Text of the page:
The other day I was chatting with a family friend who has known Zachary, my 7 1/2 year old son, for a good portion of Zac’s life. Zac has attended parties at this person’s home, with their family and friends who he is only familiar with a small portion of, they have attended Zac’s Birthday Parties, been in our home for cook outs, game nights etc… they have seen Zac’s progress and triumphs and yes they have seen the areas he still needs to work on but what they said to me earlier this week has stuck with me EVERY. SINGLE. DAY. since. As we were chatting about Harper and her arrival in 2016 the following question was asked,
“So, when will you know if she is like him?”
I was caught completely off guard because my response was, “when will I know if Harper is like who?” and the next words made my heart stop “you know when will you know if she’s like Zac, you know have problems”.
In that moment it is still amazing to me that I was able to speak, remain calm, and not run over and throat punch them. How could you say “have problems”? How could you think that my wonderfully smart, funny, courageous, compassionate, SINCERE little boy has problems? Why? Because he doesn’t speak loudly or doesn’t call out to you every single time he sees you or because he doesn’t eat chicken nuggets and pizza and drink copious amounts of juice like “other kids” or because when there are large groups of people in a house that he doesn’t live in and only frequents for special occasions he may be using an iPhone to help him be social…… I could go on.
I understand that not every one is “educated” or “aware” of what children who are on the Spectrum are like and what life for the parents is like but what strikes me as even more shocking is the lack of filter people have, the lack of ability to put themselves (or try to) in someone elses shoes. We are so LUCKY that Zac has the qualities he does because so many of the children on the Spectrum don’t.
Children on the Spectrum Don’t Typically:
-Make eye contact…. Zac does
-Like to give hugs, kisses, show affection or emotion…. these are some of Zac’s FAVORITE things to do
-Thrive in loud environments, do well with new people, they typically run and seek “shelter”…. Zac just smiles, laughs, claps and makes the best of it – to him he’s just like everyone else.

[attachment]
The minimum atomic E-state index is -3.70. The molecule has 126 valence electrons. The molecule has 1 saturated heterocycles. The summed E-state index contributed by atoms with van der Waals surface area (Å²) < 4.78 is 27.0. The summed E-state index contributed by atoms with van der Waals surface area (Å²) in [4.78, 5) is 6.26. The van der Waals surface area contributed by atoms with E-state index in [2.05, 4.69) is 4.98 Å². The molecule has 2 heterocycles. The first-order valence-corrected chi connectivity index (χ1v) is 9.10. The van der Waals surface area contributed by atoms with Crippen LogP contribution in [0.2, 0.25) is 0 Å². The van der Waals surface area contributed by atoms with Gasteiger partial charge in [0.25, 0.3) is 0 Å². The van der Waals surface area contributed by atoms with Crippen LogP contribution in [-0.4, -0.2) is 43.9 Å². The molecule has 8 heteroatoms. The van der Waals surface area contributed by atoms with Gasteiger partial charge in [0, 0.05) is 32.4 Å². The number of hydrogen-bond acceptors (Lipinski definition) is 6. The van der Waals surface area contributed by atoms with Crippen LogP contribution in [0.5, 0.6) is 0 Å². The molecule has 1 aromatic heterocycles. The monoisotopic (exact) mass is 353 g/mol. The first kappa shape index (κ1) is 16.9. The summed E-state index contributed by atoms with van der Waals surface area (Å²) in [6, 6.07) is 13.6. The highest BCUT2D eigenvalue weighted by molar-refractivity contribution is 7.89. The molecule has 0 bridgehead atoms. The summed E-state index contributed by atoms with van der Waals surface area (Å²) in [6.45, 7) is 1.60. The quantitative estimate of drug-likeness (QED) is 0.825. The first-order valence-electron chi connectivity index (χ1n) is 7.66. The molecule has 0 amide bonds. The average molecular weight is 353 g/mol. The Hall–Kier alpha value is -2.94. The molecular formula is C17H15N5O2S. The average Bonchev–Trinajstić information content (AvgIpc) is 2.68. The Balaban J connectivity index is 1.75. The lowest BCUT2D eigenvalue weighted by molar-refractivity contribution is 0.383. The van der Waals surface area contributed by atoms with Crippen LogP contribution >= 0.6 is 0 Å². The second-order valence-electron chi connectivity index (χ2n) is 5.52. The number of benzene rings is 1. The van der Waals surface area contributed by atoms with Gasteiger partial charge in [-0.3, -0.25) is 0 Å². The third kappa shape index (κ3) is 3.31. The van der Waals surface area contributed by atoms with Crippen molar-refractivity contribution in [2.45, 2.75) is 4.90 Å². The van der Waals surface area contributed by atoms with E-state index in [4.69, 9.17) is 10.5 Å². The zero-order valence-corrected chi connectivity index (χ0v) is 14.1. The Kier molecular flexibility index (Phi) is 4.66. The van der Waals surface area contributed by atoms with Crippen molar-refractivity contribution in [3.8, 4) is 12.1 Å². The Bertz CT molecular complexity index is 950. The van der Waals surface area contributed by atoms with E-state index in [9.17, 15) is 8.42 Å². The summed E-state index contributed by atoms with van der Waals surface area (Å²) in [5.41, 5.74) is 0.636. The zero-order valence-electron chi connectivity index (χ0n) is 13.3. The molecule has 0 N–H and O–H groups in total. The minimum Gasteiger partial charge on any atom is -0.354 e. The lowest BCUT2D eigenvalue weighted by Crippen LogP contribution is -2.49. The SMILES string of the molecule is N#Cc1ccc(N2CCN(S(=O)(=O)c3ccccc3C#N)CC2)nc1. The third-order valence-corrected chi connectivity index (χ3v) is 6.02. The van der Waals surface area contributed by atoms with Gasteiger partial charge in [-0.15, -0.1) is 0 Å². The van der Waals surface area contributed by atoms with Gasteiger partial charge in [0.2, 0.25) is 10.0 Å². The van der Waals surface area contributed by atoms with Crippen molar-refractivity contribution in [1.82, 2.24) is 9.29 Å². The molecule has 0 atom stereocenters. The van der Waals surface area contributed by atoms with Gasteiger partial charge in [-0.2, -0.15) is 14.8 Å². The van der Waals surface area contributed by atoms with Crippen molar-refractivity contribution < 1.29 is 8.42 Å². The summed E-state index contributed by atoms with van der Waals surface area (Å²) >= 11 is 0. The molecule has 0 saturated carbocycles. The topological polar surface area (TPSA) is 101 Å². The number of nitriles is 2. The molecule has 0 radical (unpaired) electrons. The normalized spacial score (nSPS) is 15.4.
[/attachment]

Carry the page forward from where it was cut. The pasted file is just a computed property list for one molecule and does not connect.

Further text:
-They don’t “joke” or “get things/jokes” and take things extremely literally…. Zac is one of the biggest, but slyest, ball busters I know
-Ride Roller Coasters or Set off the scariest and loudest items at the Halloween Store
And these are just a FEW of the things that come to mind.
When I look at Zac my heart swells with emotion, pride, and love – I WOULD NOT CHANGE HIM FOR THE WORLD. If Harper even has a fraction of Zachary’s compassion, sensitivity, polite and respectful nature – which he has for both adults and other children, and willingness to persevere then that my friends is perfection.
Each child on the Spectrum is different, that’s why it is a Spectrum it’s BROAD. Zac’s diagnosis, to be exact, is Developmental Delay with emphasis on Speech (though now I have to ask him to be quiet – a blessing I never thought we would have.) So not every kid on this Spectrum is Autistic, has Aspergers, or is like your neighbor’s cousin’s kid who just screams all day long.
As I close this post out I want you to come away from it, those who don’t know a child on the Spectrum, with a new perspective when it comes to seeing other children in public. The child who may be focused intently on their iPad or parent’s phone could finally be understanding a life skill because they are watching another child on YouTube tie their shoes, eat popcorn, run, jump, skip or play. They might finally be able to call out “MAMA” for the first time because of an app that helped them with basic vocabulary skills. They might finally be able to allow their parents to grocery shop peacefully and quickly and sans melt down. Just try to take a step back before you judge, comment, or write them off in your mind – please.
Healthy Wishes, T